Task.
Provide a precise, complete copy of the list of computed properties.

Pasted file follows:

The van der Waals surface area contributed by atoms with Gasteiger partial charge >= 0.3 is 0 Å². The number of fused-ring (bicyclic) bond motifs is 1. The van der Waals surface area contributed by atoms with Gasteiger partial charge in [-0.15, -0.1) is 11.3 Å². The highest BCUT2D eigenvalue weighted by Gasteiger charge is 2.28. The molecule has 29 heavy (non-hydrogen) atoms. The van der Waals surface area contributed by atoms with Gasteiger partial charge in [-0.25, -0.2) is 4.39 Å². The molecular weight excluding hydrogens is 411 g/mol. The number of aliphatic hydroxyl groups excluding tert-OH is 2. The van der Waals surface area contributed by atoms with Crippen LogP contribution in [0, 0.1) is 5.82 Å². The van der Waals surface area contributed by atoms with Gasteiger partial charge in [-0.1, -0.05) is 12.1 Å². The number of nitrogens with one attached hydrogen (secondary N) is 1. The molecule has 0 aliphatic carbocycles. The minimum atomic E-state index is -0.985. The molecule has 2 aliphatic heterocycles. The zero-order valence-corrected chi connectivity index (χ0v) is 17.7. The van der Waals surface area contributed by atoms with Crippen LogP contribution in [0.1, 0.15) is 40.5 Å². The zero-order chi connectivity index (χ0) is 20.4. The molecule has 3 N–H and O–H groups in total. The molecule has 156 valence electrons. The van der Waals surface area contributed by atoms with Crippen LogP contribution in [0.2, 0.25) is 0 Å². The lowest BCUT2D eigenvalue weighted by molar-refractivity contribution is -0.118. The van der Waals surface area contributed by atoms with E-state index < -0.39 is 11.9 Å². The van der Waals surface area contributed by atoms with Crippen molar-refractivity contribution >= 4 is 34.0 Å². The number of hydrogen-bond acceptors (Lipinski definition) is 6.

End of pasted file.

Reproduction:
The van der Waals surface area contributed by atoms with Gasteiger partial charge >= 0.3 is 0 Å². The number of fused-ring (bicyclic) bond motifs is 1. The van der Waals surface area contributed by atoms with Gasteiger partial charge in [-0.15, -0.1) is 11.3 Å². The highest BCUT2D eigenvalue weighted by Gasteiger charge is 2.28. The molecule has 29 heavy (non-hydrogen) atoms. The van der Waals surface area contributed by atoms with Gasteiger partial charge in [-0.25, -0.2) is 4.39 Å². The molecular weight excluding hydrogens is 411 g/mol. The number of aliphatic hydroxyl groups excluding tert-OH is 2. The van der Waals surface area contributed by atoms with Crippen LogP contribution in [0, 0.1) is 5.82 Å². The van der Waals surface area contributed by atoms with Gasteiger partial charge in [-0.1, -0.05) is 12.1 Å². The number of nitrogens with one attached hydrogen (secondary N) is 1. The molecule has 0 aliphatic carbocycles. The minimum atomic E-state index is -0.985. The molecule has 2 aliphatic heterocycles. The zero-order valence-corrected chi connectivity index (χ0v) is 17.7. The van der Waals surface area contributed by atoms with Crippen LogP contribution in [0.1, 0.15) is 40.5 Å². The zero-order chi connectivity index (χ0) is 20.4. The molecule has 3 N–H and O–H groups in total. The molecule has 156 valence electrons. The van der Waals surface area contributed by atoms with Crippen LogP contribution in [0.2, 0.25) is 0 Å². The lowest BCUT2D eigenvalue weighted by molar-refractivity contribution is -0.118. The van der Waals surface area contributed by atoms with E-state index < -0.39 is 11.9 Å². The van der Waals surface area contributed by atoms with Crippen molar-refractivity contribution >= 4 is 34.0 Å². The number of hydrogen-bond acceptors (Lipinski definition) is 6.